Archaeology breakthrough: Treasure-laden WW2 ship uncovered in £164m ’salvage of century’

Cooper’s Treasure: Marine archaeologist discovers shipwreck

HMS Edinburgh was sunk by a German U-boat in 1942. The town-class light cruiser was travelling with 58 of her crew and 465 gold bars intended as payment from the USSR to America for war equipment when disaster struck. The vessel laid undetected 200 miles off Murmansk, 800 feet below the surface of the Barents Sea for almost four decades.

Historian Dr Michelle Blagg detailed in her book ‘HMS Edinburgh and her cargo of gold’ how the tragic event unfolded.

She wrote: “On April 30, 1942, Edinburgh received two torpedoes from U456, the first hit her starboard, the second to her stern wrecking steering equipment and crippling her. 

“With only two small minesweepers for protection, an attempt was made to return to port. 

“A Russian tug, sent to help, located her on the May 1 and having secured a wire, started to tow Edinburgh back to Murmansk. 

“Slow progress was made but the next day, she came under attack again from three German destroyers and had no option but to drop her tow. 

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“It soon became clear as damage control reports reached the bridge, that the ship was open from side to side with sea washing straight through. 

“The signal to ‘abandon ship’ was given and minesweepers went alongside to take off the wounded, passengers and the crew. “

According to reports, the ship’s captain later remarked “I shall never understand why [the Germans] didn’t come in and finish us off. I think they had acknowledged defeat after being so heavily shot at.”

But that decision would allow for a remarkable find years later.

In 1981, a salvage team successfully located the wreck and 431 of the bars.

Working around-the-clock, the team recovered the gold bars – each weighing 23 pounds – from a pitch-dark ship storage room full of unexploded bombs, antiaircraft shells and other munitions.

Stamped with dates ranging between 1936 and 1942, the Soviet treasure was on their way to the US in the hold of the 10,000-tonne British cruiser.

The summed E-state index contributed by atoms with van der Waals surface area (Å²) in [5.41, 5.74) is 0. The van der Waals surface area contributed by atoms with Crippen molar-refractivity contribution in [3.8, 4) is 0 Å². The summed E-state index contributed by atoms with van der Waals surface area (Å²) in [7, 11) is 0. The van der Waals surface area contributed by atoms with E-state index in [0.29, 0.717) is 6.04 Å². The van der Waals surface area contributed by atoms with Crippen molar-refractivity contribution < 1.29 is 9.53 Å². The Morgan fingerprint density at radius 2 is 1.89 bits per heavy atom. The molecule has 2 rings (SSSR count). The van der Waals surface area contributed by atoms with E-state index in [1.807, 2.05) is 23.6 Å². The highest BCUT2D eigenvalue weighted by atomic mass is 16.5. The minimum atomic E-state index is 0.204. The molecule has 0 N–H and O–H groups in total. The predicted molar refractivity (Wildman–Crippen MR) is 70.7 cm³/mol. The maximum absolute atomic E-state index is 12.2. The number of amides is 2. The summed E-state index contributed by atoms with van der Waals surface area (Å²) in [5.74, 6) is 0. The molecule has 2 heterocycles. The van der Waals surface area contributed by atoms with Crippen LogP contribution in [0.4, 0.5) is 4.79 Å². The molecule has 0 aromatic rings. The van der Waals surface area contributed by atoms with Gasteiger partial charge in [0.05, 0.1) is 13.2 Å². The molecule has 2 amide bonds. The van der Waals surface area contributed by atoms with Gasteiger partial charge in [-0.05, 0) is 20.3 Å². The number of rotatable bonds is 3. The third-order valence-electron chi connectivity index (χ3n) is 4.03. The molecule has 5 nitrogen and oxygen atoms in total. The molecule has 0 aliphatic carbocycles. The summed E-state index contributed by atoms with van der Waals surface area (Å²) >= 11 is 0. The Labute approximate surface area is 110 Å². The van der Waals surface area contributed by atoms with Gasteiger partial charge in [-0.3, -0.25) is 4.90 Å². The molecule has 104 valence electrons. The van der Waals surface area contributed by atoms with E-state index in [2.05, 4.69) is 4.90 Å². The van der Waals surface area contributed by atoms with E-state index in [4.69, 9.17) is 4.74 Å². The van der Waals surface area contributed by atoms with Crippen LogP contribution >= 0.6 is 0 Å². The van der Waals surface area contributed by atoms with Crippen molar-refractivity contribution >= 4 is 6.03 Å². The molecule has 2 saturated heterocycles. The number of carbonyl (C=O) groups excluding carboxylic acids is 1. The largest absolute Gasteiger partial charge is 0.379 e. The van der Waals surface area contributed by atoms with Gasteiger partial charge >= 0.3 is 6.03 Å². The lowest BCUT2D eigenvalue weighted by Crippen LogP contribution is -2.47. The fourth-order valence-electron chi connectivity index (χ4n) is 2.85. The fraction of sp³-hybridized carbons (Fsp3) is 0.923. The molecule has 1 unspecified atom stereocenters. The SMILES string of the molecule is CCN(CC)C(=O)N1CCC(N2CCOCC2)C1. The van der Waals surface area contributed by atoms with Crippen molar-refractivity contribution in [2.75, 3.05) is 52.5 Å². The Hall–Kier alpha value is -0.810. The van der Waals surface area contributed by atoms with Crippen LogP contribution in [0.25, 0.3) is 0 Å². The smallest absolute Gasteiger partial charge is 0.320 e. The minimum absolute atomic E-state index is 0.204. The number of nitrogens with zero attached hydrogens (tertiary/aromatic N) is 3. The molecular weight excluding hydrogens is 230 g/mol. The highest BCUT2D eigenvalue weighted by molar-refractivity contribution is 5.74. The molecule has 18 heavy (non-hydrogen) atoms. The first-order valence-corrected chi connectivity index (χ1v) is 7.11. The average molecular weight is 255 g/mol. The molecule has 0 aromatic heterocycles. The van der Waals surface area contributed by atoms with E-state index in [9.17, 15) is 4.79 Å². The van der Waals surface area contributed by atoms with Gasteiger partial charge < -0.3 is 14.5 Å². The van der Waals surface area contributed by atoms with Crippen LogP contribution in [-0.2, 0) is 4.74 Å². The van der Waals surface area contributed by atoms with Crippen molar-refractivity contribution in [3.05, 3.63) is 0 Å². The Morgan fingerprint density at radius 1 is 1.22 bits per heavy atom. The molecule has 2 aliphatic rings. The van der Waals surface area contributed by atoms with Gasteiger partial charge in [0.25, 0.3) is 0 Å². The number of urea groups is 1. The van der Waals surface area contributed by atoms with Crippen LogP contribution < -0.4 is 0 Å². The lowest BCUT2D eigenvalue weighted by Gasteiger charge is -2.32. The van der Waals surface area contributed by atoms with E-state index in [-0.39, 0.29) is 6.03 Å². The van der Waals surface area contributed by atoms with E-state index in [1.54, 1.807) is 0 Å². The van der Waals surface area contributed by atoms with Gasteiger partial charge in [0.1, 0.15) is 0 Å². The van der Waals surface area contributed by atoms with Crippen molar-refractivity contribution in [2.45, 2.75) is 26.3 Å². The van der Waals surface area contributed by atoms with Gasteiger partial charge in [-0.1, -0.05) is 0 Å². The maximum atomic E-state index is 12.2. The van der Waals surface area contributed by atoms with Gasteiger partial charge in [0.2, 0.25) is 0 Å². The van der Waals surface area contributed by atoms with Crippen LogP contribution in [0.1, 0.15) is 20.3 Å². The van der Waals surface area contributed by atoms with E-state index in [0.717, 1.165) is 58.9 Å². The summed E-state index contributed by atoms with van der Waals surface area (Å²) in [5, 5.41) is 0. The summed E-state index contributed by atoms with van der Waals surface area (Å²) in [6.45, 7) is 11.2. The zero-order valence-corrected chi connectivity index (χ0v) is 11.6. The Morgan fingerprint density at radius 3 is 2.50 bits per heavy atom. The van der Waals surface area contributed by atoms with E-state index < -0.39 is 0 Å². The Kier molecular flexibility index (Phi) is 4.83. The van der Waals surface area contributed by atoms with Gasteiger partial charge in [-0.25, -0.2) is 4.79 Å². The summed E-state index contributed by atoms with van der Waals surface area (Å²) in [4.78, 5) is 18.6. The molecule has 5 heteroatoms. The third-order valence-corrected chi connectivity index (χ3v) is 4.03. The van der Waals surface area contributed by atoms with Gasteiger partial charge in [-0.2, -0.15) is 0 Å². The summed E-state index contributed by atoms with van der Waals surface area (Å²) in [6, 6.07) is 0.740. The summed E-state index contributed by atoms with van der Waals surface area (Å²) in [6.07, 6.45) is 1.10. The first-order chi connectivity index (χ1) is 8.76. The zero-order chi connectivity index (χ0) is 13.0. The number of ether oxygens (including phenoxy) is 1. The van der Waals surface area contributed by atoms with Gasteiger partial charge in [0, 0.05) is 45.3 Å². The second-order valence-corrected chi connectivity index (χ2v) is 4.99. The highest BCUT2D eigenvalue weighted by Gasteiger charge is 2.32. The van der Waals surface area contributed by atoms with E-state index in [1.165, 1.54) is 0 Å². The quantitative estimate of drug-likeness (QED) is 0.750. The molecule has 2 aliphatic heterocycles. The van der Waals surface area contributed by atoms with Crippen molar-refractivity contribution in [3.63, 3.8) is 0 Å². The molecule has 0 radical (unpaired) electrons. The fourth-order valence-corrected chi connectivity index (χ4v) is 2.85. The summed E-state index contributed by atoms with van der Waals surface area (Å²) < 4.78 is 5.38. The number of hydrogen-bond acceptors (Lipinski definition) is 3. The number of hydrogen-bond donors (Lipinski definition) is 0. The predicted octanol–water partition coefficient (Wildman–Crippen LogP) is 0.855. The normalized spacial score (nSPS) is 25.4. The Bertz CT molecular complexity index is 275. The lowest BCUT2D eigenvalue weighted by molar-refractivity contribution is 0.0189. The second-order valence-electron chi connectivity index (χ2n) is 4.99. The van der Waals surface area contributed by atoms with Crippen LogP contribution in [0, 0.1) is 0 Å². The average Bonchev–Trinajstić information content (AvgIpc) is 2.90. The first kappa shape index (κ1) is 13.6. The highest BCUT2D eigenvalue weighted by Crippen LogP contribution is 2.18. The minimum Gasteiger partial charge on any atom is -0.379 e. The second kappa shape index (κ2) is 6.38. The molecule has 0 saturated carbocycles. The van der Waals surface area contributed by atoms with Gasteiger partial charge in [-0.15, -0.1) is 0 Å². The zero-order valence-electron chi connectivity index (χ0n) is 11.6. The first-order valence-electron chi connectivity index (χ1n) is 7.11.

British and Soviet official divided the gold among them.

By dictates of a postwar insurance settlement, the Soviet Union received two-thirds of the rest and the British government one-third.

The US received nothing because it was reimbursed by insurance for the lost gold at the time.

Even with the cut, the Government took from the consortium in taxes, the expedition’s profits provide a bounteous reward for expedition leader Keith Jessop.

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Working in two-man teams, the divers prepared for 350-pound-per-square-inch pressures by spending days in surface pressure chambers.

They descended in a diving bell, where one remained while the other worked inside the wreck, and an umbilical cord from the ship supplied air, food, communications and electricity.

A hose from it pumped warm water through the working diver’s wet suit to keep them from freezing to death in the Arctic cold.

The divers had to cut an opening in the hull of the ship near where a Nazi torpedo had ripped through it and had to move gingerly aside to avoid detonating any of the dangerous bombs that shared the hold.

On the deck of the supporting vessel, a British ordnance expert defused each bomb as it was brought up.

When they reached the gold, the divers loaded the bars into a wire basket for the ascent to the main ship.

Dougie Matheson is celebrated as the man who reclaimed the motherlode. 

Speaking to the Times in 2020, he said: “Everything was covered in oil, it was a grim, dirty horrible place.

“But I cracked open that box and the gold was as shiny as the day the ship went down.”

“The light catches your eye: 99.99 percent pure Russian gold.”

Hailed as the “salvage of the century,” over time, this sensational story faded from popular memory, only revived following a visit by Her Majesty the Queen and Prince Philip, Duke of Edinburgh, to the Bank of England in 2012. 

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